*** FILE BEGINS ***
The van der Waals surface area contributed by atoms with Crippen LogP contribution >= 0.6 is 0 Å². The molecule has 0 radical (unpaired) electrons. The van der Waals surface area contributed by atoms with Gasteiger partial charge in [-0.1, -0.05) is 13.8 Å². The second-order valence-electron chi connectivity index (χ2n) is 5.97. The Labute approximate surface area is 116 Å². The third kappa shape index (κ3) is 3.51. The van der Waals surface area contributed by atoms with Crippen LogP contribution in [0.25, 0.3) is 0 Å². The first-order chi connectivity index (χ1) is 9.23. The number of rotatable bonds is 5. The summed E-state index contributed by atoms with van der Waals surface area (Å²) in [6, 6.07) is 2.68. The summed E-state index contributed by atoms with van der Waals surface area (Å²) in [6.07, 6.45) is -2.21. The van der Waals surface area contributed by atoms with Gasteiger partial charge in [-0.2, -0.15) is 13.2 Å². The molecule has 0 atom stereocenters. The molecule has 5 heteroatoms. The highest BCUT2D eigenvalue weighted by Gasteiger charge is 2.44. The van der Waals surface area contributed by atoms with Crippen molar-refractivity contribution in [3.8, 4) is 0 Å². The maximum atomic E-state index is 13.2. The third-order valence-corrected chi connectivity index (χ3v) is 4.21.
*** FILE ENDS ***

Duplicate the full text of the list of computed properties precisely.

The van der Waals surface area contributed by atoms with Crippen LogP contribution >= 0.6 is 0 Å². The molecule has 0 radical (unpaired) electrons. The van der Waals surface area contributed by atoms with Gasteiger partial charge in [-0.1, -0.05) is 13.8 Å². The second-order valence-electron chi connectivity index (χ2n) is 5.97. The Labute approximate surface area is 116 Å². The third kappa shape index (κ3) is 3.51. The van der Waals surface area contributed by atoms with Crippen LogP contribution in [0.25, 0.3) is 0 Å². The first-order chi connectivity index (χ1) is 9.23. The number of rotatable bonds is 5. The summed E-state index contributed by atoms with van der Waals surface area (Å²) in [6, 6.07) is 2.68. The summed E-state index contributed by atoms with van der Waals surface area (Å²) in [6.07, 6.45) is -2.21. The van der Waals surface area contributed by atoms with Gasteiger partial charge in [-0.2, -0.15) is 13.2 Å². The molecule has 0 atom stereocenters. The molecule has 5 heteroatoms. The highest BCUT2D eigenvalue weighted by Gasteiger charge is 2.44. The van der Waals surface area contributed by atoms with Crippen molar-refractivity contribution in [3.8, 4) is 0 Å². The maximum atomic E-state index is 13.2. The third-order valence-corrected chi connectivity index (χ3v) is 4.21.